Friday, May 15, 2009
They're back! Obama to revive military commissions to try terror suspects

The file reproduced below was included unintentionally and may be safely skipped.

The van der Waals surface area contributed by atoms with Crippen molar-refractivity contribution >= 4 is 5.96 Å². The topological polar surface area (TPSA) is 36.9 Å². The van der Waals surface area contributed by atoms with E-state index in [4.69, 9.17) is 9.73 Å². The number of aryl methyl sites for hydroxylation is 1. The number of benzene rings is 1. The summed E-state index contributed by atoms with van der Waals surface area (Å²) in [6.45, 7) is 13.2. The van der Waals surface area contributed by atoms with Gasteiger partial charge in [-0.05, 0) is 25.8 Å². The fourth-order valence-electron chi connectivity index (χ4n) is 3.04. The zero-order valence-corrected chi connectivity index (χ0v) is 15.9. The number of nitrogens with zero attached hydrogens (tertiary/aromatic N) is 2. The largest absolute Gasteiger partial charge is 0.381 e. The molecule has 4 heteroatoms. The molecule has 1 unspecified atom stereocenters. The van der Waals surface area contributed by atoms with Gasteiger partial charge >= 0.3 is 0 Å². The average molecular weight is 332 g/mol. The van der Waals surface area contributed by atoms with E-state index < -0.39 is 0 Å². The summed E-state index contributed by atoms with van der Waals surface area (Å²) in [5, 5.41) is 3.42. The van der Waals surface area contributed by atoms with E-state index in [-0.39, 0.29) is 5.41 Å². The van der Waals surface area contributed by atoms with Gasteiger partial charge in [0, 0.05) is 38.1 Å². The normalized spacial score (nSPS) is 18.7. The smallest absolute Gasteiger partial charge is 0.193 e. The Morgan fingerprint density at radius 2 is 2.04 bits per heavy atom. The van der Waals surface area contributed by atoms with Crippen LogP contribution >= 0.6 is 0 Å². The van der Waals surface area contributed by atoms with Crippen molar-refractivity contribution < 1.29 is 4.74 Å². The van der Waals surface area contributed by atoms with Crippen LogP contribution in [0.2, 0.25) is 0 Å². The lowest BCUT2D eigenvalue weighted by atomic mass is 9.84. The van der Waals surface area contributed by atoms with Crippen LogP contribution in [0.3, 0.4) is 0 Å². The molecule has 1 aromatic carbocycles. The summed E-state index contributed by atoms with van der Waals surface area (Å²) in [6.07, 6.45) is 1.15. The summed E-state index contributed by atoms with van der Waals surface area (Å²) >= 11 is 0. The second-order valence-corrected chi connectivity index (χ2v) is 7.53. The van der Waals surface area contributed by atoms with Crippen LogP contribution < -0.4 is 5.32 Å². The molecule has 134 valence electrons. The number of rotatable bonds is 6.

Maybe the most important thing to remember is that the Obama administration is still a work in progress, even if it is filled with very smart, capable people and led by an apparently very smart and capable president. Otherwise, it's hard to see Barak Obama's expected decision today to resume military trials for high-profile terror suspects as anything but a betrayal of a promise he made to millions of voters in the 2008 presidential campaign. If media reports are true, Obama plans to announce today that the Bush-era military commission system will be reinstituted, albeit with changes to better-protect detainees' rights, according to Cable News Network (CNN). CNN cited three unamed administration officials who said the commission trials would resume with expanded due process rights for suspects. Among the changes will be outlawing the use of evidence obtained using controversial invasive interrogation techniques, new restrictions on the use of unsubstantiated allegations, guaranteeing the right to remain silent and allowing suspects more say in choosing their lawyers, according to a statement released by the White House. "These reforms will begin to restore the Commissions as a legitimate forum for prosecution, while bringing them in line with the rule of law," Obama said in the statement. "This is the best way to protect our country, while upholding our deeply held values." Administration critics and some allies jumped on the statement, calling it a retreat. The administration denied that, but that's exactly what it was. Obama apparently decided that it was not worth all the problems that completely doing away with the commissions would create, even though he strongly objected to them in Congress and during the campaign. But some commentators speculated that Obama's decision merely reflected the difference between campaigning and governing.